Phobias can cause extreme anxiety and panic. Here’s a list and names of common and lesser common phobias.

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Most folks have fears, and sometimes those fears are so overwhelming some people try to avoid them at all costs. Phobias are fears of a particular object or event happening.

There are five classifications of phobias in the general population. Phobias cause intense fear and anxiety. Some people may even have panic attacks.

If you’re dealing with a phobia, there are treatments available and ways you can cope. Some phobias are more common than others.

Phobias are persistent and intense fears of a particular:

  • object
  • person (like a doctor or clown)
  • situation
  • activity

If you have a phobia, you may experience severe anxiety and panic attacks when you’re:

  • exposed to the object or situation you’re fearful of
  • thinking about the thing you’re afraid of
  • anticipating an encounter with the item you’re scared of

According to the Diagnostic and Statistical Manual of Mental Disorders, 5th edition, text revision (DSM-5-TR), specific phobia is an anxiety disorder. The average person with a specific phobia may experience up to three simultaneously.

New research indicates specific phobia affects approximately 5–10% of the general population. There are five types of specific phobias:

  1. natural environment type
  2. animal type
  3. situational type
  4. blood injection or injury type
  5. other type

The other type of specific phobias encompasses all phobias that don’t fit into the four previous types.

Symptoms of specific phobia include:

  • fear of a particular object or situation that causes immediate anxiety
  • object or condition that the person is fearful of is avoided for at least six months
  • fear of a phobic object or situation is disproportional to the actual danger of the object or situation
  • causes distress in essential areas of a person’s life such as relationships, work, or school
  • another mental health disorder doesn’t cause symptoms

In children, signs of a specific phobia may look like:

  • crying
  • freezing
  • clinging to a caregiver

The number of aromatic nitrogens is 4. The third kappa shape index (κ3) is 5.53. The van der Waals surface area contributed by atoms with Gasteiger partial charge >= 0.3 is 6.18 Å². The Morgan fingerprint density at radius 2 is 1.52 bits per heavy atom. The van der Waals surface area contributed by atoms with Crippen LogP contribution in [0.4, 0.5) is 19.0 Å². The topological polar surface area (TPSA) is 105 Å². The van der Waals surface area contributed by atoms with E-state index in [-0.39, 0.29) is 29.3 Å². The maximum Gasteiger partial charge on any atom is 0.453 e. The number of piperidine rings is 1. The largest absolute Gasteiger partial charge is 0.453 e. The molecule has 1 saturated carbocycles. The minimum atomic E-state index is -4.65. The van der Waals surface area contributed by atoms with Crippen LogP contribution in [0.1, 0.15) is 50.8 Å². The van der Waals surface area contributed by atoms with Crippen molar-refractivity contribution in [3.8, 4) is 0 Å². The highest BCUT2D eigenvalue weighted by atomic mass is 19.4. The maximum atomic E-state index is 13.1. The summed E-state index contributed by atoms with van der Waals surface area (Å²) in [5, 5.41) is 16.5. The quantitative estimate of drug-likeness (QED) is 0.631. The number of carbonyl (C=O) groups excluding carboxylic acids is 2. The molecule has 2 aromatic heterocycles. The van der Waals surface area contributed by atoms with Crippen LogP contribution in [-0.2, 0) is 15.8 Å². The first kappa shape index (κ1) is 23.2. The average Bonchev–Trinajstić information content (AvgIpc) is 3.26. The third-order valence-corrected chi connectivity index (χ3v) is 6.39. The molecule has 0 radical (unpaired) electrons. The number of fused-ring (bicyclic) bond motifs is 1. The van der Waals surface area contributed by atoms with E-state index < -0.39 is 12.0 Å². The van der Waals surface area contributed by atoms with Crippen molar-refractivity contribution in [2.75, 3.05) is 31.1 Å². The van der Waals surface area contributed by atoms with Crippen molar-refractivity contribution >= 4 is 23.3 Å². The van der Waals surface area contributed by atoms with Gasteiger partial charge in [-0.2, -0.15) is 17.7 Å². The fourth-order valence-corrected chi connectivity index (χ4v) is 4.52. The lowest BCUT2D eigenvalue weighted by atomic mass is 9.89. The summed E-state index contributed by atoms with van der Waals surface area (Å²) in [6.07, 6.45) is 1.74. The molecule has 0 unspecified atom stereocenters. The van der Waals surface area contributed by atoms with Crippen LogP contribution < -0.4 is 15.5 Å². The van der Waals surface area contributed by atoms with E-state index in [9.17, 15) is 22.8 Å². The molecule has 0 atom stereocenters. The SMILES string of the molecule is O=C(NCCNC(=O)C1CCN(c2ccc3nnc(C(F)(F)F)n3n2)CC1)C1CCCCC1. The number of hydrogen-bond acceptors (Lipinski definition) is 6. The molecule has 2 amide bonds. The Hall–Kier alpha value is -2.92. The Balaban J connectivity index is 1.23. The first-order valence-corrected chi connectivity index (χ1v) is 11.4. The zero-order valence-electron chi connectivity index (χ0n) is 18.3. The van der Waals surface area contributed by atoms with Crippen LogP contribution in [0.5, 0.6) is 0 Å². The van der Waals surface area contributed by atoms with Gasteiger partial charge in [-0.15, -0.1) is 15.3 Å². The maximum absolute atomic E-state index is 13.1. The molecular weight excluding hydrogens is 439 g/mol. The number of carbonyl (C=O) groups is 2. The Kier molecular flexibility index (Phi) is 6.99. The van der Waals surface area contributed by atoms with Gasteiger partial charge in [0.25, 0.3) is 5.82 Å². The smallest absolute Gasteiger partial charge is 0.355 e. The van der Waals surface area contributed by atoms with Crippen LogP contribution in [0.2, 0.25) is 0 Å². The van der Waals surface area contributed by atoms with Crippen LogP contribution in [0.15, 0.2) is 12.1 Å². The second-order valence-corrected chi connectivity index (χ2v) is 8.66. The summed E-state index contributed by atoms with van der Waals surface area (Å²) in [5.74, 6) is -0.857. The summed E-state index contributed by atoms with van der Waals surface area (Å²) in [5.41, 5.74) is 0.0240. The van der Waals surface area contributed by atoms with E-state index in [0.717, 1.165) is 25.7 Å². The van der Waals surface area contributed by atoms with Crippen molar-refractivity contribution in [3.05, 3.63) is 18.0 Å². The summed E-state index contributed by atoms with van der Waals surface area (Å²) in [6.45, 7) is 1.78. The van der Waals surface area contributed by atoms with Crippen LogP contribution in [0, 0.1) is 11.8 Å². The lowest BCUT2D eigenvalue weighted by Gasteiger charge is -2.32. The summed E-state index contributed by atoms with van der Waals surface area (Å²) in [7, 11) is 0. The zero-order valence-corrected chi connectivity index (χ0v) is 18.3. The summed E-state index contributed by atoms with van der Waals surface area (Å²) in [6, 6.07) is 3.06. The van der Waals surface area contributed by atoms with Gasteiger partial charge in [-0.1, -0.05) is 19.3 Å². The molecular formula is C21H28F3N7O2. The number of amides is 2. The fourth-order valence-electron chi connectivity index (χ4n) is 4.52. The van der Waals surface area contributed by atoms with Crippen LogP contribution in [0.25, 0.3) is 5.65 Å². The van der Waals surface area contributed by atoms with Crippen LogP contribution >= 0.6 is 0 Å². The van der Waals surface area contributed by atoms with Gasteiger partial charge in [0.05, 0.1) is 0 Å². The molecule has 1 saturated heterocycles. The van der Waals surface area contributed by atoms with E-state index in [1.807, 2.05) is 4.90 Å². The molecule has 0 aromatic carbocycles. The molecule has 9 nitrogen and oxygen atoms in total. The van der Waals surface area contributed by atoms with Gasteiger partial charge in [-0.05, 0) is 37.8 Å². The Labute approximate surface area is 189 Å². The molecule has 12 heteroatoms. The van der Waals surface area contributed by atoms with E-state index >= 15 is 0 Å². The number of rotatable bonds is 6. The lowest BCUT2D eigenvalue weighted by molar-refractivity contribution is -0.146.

• extreme emotional reaction

Common phobias, according to 2020 research, include:

And there are other phobias within these classifications.

Fear of animals (zoophobia) also has specific phobias associated with particular animals, such as:

  • ailurophobia: fear of cats
  • arachnophobia: fear of spiders
  • cynophobia: fear of dogs
  • entomophobia: fear of insects
  • musophobia: fear of mice
  • ophidiophobia: fear of snakes
  • ornithophobia: fear of birds
  • spheksophobia: fear of wasps
  • ichthyophobia: fear of fish

There’s not an exact number of known phobias.

And there are other weather-related phobias other than the fear of thunderstorms, such as:

  • ancraophobia: fear of wind
  • antlophobia: fear of flooding
  • chionophobia: fear of snow
  • heliophobia: fear of the sun
  • nyctophobia: fear of darkness
  • lilapsophobia: fear of tornadoes and hurricanes
  • pluviophobia: fear of weather associated with rain and storms
  • thermophobia: fear of hot weather

If you’re dealing with a phobia, you may not be able to face what you’re afraid of and often may have irrational fears about the situation or object.

While you may have heard of some of the more common phobias, some rarer phobias include:

The longest phobia word is hippopotomonstroses-quippedaliophobia, which ironically stands for fear of long words. There isn’t any research on this condition, making it tough to know its origins and how it affects people.

While the scariest phobia is subjective, one phobia that can cause significant distress is phasmophobia, or fear of the supernatural or ghosts.

Research from 2018 indicates that fear of the supernatural is associated with several distinct symptoms such as:

This research suggests that this fear often develops in childhood and can continue through adolescence and adulthood.

There are several treatments available for phobias. A 2020 study examined the effectiveness of multiple treatments, such as therapy and medication for specific phobia.

Some types of therapy that may be helpful for phobias include:

Additionally, according to the authors, there is limited evidence to suggest that medication helps treat specific phobias.

Their research found some promising data for the use of propranolol and glucocorticoid in treating specific phobia. Still, more research must be done on its effectiveness before being considered a standard treatment.

If you’re considering treatment for a specific phobia, consider speaking with a mental health professional near you to find treatment options.

Specific phobias are prevalent worldwide. While you may experience common fears such as heights or snakes, you may also become phobic of something less familiar.

Avoidance may be typical for you if you’re dealing with a phobia. While avoidance means you don’t have to face the anxiety, avoiding may only make confronting the object you’re afraid of more anxiety-provoking when you have to confront it.

The standard treatment for phobia is psychotherapy, as many types of therapy are effective in helping reduce symptoms associated with phobias. Medications aren’t yet as helpful in treating phobias. Remember, if you’re dealing with a phobia, you aren’t alone and can get help.